Summer House in Euboea is a private residence designed by GEM Architects.

It is located in Limni, Greece.

Summer House in Euboea by GEM ARCHITECTS (1)

Summer House in Euboea by GEM ARCHITECTS (2)

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Summer House in Euboea by GEM ARCHITECTS (5)

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Summer House in Euboea by GEM ARCHITECTS (7)

Summer House in Euboea by GEM ARCHITECTS (8)

Summer House in Euboea by GEM ARCHITECTS (9)

Summer House in Euboea by GEM ARCHITECTS (10)

Summer House in Euboea by GEM ARCHITECTS (11)

Summer House in Euboea by GEM ARCHITECTS (12)

Summer House in Euboea by GEM ARCHITECTS (13)

Summer House in Euboea by GEM ARCHITECTS (14)

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Summer House in Euboea by GEM ARCHITECTS (17)

Summer House in Euboea by GEM ARCHITECTS (18)

Summer House in Euboea by GEM ARCHITECTS (19)

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Summer House in Euboea by GEM ARCHITECTS (21)

Summer House in Euboea by GEM Architects:

“The site is located in the area of Chronia, in Evia, central Greece.

It is an inclined site with olive trees, beside a pine forest, with a great north view of the Evia gulf.

The summer house consists of four separate buildings, the main house being a two storey volume while all the rest remain single storey high. They are all situated in the north upper side of the lot, following the landscape’s morphology and giving the overall impression of a small settlement. The volumes meander among the trees, creating small sheltered courtyards that enjoy privacy and beautiful sea views.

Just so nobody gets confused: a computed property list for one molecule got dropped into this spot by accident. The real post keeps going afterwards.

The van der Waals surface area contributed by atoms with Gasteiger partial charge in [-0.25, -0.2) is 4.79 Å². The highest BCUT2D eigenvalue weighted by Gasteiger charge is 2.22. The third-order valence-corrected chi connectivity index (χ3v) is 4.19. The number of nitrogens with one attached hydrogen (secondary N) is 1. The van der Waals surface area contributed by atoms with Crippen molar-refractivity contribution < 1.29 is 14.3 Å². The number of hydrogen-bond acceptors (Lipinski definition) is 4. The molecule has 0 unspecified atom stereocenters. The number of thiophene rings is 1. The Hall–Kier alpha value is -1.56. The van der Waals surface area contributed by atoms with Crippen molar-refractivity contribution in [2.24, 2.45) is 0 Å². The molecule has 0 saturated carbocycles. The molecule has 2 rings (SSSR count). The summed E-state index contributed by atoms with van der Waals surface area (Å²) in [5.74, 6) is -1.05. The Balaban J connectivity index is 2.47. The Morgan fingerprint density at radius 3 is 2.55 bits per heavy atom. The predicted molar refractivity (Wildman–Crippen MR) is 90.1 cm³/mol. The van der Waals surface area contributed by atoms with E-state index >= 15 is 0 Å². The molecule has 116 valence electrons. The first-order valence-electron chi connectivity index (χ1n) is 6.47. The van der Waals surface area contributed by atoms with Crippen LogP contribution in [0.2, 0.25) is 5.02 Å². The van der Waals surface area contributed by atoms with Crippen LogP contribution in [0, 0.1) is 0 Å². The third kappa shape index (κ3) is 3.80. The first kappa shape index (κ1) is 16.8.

Morphologically, traditional elements are transformed using a more contemporary language, while following the main principles of vernacular architecture.

The main house is exteriorly lined with stone, referring to similar traditional buildings, as for example, the medieval Tower in Rovies. The other three peripheral volumes are finished with crude white plaster.

Furthermore, everything works to create a bio-climatically friendly design.

The small courtyards are shaded by wooden pergolas and work as buffering zones from the sun and rain. The system of limited openings, while enhancing the volumes tectonic nature, allows for natural cross ventilation throughout.

Finally, rain water is collected in underground reservoir tanks.”

Photos courtesy of GEM Architects